I chose to wear this shirt. It’s a replica of the one that Cardiff City’s players were wearing when my father took me to Ninian Park for the first time in March 1975 on the day before my eighth birthday.
Sheffield Wednesday were the Bluebirds’ opponents on that occasion. The Owls were rock bottom of the Second Division table, while City were just one place above them. Predictably, the match ended in a goalless draw. The crowd of 6,621 jeered, slow hand clapped and chanted ‘what a load of rubbish’ at regular intervals throughout the ninety minutes. Midfielder George Smith ripped off his shirt and threw it at manager Jimmy Andrews after being substituted. His replacement, Johnny Vincent, missed a late penalty and City were booed off the field following the final whistle. Both teams were relegated to the Third Division a month later.
It was a pretty grim start to life as a Cardiff fan all things considered, but the side did contain three players who are high in the rankings of my all-time favourite Bluebirds. The men concerned are Phil Dwyer, John Buchanan and Willie Anderson. Not exactly the greatest trio of footballers this planet has ever produced, but every one a legend as far as I’m concerned. Tan Sri Vincent Tan won’t recognise those names. He never saw any of them play in the blue of Cardiff City. Indeed, there aren’t too many players he has seen play in the blue of Cardiff City. By all accounts, Mr Tan didn’t see his first game of professional football until May 2010 and he’s only seen a handful of games since then. Nevertheless, the Malaysian overlord has today dictated that the club I have loved since I was schoolboy should radically alter its identity. The claim from the club’s subservient board of directors is that the bizarre changes they are implementing are necessary in order for the Bluebirds to reap future financial rewards from a worldwide commercial market. And if you believe that load of nonsense, you’ll believe anything.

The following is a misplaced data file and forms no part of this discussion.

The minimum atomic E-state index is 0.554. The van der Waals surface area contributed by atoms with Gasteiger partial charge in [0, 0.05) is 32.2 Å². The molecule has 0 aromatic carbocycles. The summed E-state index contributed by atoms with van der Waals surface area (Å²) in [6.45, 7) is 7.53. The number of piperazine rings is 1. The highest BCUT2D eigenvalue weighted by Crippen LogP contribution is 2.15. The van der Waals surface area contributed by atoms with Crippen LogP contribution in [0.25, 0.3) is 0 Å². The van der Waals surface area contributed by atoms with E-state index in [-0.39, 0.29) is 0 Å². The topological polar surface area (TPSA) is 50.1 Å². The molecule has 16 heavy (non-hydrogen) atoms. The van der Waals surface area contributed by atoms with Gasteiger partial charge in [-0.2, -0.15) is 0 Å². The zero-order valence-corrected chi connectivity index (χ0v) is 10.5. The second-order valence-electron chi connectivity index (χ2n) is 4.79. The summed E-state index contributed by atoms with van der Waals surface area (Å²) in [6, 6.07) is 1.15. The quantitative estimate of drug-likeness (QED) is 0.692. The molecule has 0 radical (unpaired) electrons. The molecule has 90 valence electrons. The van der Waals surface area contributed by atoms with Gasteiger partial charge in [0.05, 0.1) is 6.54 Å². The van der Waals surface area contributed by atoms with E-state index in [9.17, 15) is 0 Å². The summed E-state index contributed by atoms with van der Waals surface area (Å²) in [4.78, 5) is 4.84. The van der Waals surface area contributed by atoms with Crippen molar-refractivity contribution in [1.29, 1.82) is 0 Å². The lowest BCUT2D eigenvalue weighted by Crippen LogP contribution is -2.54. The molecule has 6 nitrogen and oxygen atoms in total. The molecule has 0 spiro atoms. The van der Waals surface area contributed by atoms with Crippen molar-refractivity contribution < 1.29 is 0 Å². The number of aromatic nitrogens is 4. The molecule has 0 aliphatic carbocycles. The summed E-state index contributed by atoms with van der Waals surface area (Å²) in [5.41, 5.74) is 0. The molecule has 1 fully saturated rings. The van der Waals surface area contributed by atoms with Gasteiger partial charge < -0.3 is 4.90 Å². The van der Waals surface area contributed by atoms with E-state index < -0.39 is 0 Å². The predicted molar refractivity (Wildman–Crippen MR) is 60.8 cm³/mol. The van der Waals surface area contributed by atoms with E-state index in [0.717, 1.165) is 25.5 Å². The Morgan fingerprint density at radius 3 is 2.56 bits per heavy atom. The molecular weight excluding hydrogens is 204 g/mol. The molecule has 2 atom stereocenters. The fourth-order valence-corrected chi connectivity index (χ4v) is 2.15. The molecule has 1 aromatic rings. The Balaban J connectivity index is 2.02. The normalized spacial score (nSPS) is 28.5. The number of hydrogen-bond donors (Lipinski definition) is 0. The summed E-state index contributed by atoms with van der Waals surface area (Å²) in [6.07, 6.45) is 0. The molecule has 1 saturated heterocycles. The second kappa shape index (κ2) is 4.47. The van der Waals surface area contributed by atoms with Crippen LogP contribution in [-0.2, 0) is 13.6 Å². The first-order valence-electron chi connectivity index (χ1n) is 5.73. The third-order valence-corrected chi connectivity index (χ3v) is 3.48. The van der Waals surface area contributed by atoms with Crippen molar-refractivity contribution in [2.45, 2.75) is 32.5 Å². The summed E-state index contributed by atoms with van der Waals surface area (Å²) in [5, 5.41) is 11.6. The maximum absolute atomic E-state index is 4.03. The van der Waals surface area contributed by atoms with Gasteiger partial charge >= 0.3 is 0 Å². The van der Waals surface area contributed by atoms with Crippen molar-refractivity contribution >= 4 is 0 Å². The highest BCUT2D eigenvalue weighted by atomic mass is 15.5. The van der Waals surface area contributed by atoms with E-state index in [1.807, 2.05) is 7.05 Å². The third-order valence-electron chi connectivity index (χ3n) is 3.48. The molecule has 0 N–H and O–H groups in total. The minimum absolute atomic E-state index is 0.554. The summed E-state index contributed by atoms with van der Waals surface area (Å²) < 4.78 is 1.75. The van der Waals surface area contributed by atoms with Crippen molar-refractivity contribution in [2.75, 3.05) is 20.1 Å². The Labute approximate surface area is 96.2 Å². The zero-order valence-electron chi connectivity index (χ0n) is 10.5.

Cardiff City is a mid-ranking Championship club that recently managed to sell just 23,000 tickets for a play-off semi-final against West Ham United. Under the circumstances, perhaps a commercial marketing strategy in South Wales might be more appropriate.
As far as I’m concerned, a significant part of Cardiff City Football Club has died today. During the last thirty seven years, I’ve firmly nailed my colours to the mast and those colours have always been blue. According to the club’s owners, the future is red. I wish them well with that, and with their attempts to generate fire and passion. I just hope the supporters don’t end up getting burnt by this particular dragon